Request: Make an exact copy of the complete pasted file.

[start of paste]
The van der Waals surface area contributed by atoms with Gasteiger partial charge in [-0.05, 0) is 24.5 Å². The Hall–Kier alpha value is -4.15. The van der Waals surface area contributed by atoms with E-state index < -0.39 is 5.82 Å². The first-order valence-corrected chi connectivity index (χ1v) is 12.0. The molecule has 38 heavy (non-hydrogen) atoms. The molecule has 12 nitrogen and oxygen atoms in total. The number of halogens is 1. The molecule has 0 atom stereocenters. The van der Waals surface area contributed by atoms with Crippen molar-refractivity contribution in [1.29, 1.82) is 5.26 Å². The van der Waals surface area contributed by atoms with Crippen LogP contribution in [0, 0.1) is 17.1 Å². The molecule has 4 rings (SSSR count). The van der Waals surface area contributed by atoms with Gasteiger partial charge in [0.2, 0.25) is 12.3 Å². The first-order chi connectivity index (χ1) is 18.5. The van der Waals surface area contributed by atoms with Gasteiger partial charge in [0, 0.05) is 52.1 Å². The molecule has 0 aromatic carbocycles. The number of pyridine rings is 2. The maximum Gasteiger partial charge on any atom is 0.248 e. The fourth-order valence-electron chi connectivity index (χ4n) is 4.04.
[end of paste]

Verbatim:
The van der Waals surface area contributed by atoms with Gasteiger partial charge in [-0.05, 0) is 24.5 Å². The Hall–Kier alpha value is -4.15. The van der Waals surface area contributed by atoms with E-state index < -0.39 is 5.82 Å². The first-order valence-corrected chi connectivity index (χ1v) is 12.0. The molecule has 38 heavy (non-hydrogen) atoms. The molecule has 12 nitrogen and oxygen atoms in total. The number of halogens is 1. The molecule has 0 atom stereocenters. The van der Waals surface area contributed by atoms with Crippen molar-refractivity contribution in [1.29, 1.82) is 5.26 Å². The van der Waals surface area contributed by atoms with Crippen LogP contribution in [0, 0.1) is 17.1 Å². The molecule has 4 rings (SSSR count). The van der Waals surface area contributed by atoms with Gasteiger partial charge in [0.2, 0.25) is 12.3 Å². The first-order chi connectivity index (χ1) is 18.5. The van der Waals surface area contributed by atoms with Gasteiger partial charge in [0, 0.05) is 52.1 Å². The molecule has 0 aromatic carbocycles. The number of pyridine rings is 2. The maximum Gasteiger partial charge on any atom is 0.248 e. The fourth-order valence-electron chi connectivity index (χ4n) is 4.04.